I can talk. I can hear with hearing aids (sorta!) and interact with normal, average, everyday people who do not share my handicap. You might have to speak up. You might have to repeat yourself, but you’d do it willingly and without hesitation. Some of you might be totally uncomfortable with my hearing loss and unsure what to do, even when I tell you. But by and large, most of you think nothing of it and figure out a way to communicate with me right on the spot. I can’t help but to occasionally contrast today’s outlook on the disabled to what might’ve been if I were born 30 years prior. I would no doubt find myself an outcast and one who regularly got beaten up by bullies who just didn’t understand. Worse yet, whose parents wouldn’t understand, either. But you know what, that was where we were as a human race mere decades ago. I have observed the change in society first hand. Today, I walk into the grocery store and the clerk attempts to sign to me. In 1980, that would not have happened. Did the Internet change you to make you a better person? I think it did. Nay, I know it did.
Before the Internet, imagine this: You’re the captain of a sailboat out on the open waters of the sea. You could just let the winds and the currents take you where ever all willy-nilly, or you can decide where you want to go. Sometimes you don’t know where you want to go. Sometimes you see the stars in the sky and choose one to follow for a while. Sometimes you get to a place you long dreamt of getting to only to realize once there that there’s nothing there that truly appeals to you. Imagine wandering for years like that in near total isolation. I think that’s most people’s lives.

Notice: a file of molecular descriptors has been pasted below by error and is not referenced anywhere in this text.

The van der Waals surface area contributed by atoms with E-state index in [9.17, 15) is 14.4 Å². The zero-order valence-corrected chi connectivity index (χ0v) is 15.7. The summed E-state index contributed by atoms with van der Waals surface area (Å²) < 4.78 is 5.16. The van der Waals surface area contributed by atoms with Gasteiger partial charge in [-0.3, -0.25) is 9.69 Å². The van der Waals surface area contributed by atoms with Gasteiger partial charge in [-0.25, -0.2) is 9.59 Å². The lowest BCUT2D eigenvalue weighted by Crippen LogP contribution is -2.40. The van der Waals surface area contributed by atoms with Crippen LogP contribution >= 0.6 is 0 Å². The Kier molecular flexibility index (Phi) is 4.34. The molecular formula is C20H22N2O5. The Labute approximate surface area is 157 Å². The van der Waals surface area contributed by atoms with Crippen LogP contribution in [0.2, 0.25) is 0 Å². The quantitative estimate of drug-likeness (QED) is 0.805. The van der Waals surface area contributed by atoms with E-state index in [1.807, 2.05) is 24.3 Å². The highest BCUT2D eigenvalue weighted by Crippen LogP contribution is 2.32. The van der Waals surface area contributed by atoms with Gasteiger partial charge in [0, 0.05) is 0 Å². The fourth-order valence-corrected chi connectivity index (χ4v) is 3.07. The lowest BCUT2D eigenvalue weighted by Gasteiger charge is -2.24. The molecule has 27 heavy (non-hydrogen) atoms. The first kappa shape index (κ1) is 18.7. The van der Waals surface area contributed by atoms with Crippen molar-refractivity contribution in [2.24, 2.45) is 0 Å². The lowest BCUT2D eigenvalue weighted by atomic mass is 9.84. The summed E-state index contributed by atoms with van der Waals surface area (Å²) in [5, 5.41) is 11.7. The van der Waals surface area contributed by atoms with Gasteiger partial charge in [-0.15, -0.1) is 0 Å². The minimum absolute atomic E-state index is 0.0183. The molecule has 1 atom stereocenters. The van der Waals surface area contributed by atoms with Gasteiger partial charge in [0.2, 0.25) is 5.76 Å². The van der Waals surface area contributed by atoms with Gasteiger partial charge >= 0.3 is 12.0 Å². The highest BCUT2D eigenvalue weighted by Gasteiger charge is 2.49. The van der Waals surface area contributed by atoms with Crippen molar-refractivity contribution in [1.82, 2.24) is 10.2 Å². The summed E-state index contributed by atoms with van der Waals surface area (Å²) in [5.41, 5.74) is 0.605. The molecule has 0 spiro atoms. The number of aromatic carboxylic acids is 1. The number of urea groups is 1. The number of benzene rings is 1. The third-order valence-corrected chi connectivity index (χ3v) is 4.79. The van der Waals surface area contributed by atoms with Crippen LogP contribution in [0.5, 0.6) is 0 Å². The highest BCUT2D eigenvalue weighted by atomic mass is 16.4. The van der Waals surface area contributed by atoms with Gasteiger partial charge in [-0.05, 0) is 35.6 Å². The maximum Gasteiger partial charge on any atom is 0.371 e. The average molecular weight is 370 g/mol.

Far too may of us wander through life a bit aimlessly. We make connections here and there along the way, but they don’t stick. Or your time between reconnecting is so far and few between, you don’t truly grow day-in-day-out by having that connection. We’re so caught up in our own musings and journey that it’s just an aimless meandering from one point to the next.
The power of the Internet is that it is giving more people a sense of purpose and aim in their lives than at any other point in history. We’re able to find and choose the people we want to connect to. We are able to shake off the traditional and powerful means of shackling us to another’s vision and control. We can dream up ideas and solutions to our personal pain and instantly share it with the whole world. We can empower ourselves to happiness on our own terms. Amateur radio operators have nothing on this generation’s ability to communicate across the globe.
We are able to connect with other human beings that will uplift and enrich our own lives and journeys. We are able to uplift and enrich another’s life by doing nothing more than sharing our own experience and journey.
Now let’s turn back to the idea of being a captain on your ship at sea, but this time, you can look out and see others with a beacon shining brightly from the bow of their ship, even in a dense fog. You can now choose to sail towards that beacon and hook up mid-sea, talk, share experiences, and make informed decisions about where you’re setting sail next. You can even choose to put a light on your ship to serve as a beacon to others and draw experiences to you. In short, with the Internet, we’re becoming catalysts to each other, urging us all on to a richer, fuller, happier journey through life.
That is power, people. How will you use it?